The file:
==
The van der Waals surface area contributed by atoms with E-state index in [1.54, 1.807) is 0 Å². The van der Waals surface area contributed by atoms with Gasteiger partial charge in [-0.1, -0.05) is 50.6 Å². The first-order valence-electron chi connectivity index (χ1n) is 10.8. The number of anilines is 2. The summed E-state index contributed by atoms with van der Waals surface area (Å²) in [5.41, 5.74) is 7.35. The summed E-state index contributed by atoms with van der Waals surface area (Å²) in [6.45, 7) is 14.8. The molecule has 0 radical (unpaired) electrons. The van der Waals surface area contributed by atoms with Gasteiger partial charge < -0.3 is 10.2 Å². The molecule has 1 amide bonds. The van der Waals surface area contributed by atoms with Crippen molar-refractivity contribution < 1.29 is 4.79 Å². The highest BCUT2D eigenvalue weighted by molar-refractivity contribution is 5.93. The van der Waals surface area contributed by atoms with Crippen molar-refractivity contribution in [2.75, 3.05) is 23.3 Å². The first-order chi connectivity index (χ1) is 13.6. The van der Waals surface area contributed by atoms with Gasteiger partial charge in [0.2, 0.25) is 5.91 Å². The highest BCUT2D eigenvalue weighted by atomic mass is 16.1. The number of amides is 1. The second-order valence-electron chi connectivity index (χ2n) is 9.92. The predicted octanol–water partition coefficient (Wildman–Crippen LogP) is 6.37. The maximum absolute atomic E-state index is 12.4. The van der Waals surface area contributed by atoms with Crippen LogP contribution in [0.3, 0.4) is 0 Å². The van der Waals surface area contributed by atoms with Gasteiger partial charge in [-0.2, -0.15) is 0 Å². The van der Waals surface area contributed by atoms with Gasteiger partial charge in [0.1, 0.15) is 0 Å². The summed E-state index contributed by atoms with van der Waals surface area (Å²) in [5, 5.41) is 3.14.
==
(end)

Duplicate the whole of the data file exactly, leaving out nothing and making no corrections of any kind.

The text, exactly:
The van der Waals surface area contributed by atoms with E-state index in [1.54, 1.807) is 0 Å². The van der Waals surface area contributed by atoms with Gasteiger partial charge in [-0.1, -0.05) is 50.6 Å². The first-order valence-electron chi connectivity index (χ1n) is 10.8. The number of anilines is 2. The summed E-state index contributed by atoms with van der Waals surface area (Å²) in [5.41, 5.74) is 7.35. The summed E-state index contributed by atoms with van der Waals surface area (Å²) in [6.45, 7) is 14.8. The molecule has 0 radical (unpaired) electrons. The van der Waals surface area contributed by atoms with Gasteiger partial charge < -0.3 is 10.2 Å². The molecule has 1 amide bonds. The van der Waals surface area contributed by atoms with Crippen molar-refractivity contribution < 1.29 is 4.79 Å². The highest BCUT2D eigenvalue weighted by molar-refractivity contribution is 5.93. The van der Waals surface area contributed by atoms with Crippen molar-refractivity contribution in [2.75, 3.05) is 23.3 Å². The first-order chi connectivity index (χ1) is 13.6. The van der Waals surface area contributed by atoms with Gasteiger partial charge in [0.2, 0.25) is 5.91 Å². The highest BCUT2D eigenvalue weighted by atomic mass is 16.1. The number of amides is 1. The second-order valence-electron chi connectivity index (χ2n) is 9.92. The predicted octanol–water partition coefficient (Wildman–Crippen LogP) is 6.37. The maximum absolute atomic E-state index is 12.4. The van der Waals surface area contributed by atoms with Crippen LogP contribution in [0.3, 0.4) is 0 Å². The van der Waals surface area contributed by atoms with Gasteiger partial charge in [-0.2, -0.15) is 0 Å². The van der Waals surface area contributed by atoms with Gasteiger partial charge in [0.1, 0.15) is 0 Å². The summed E-state index contributed by atoms with van der Waals surface area (Å²) in [5, 5.41) is 3.14.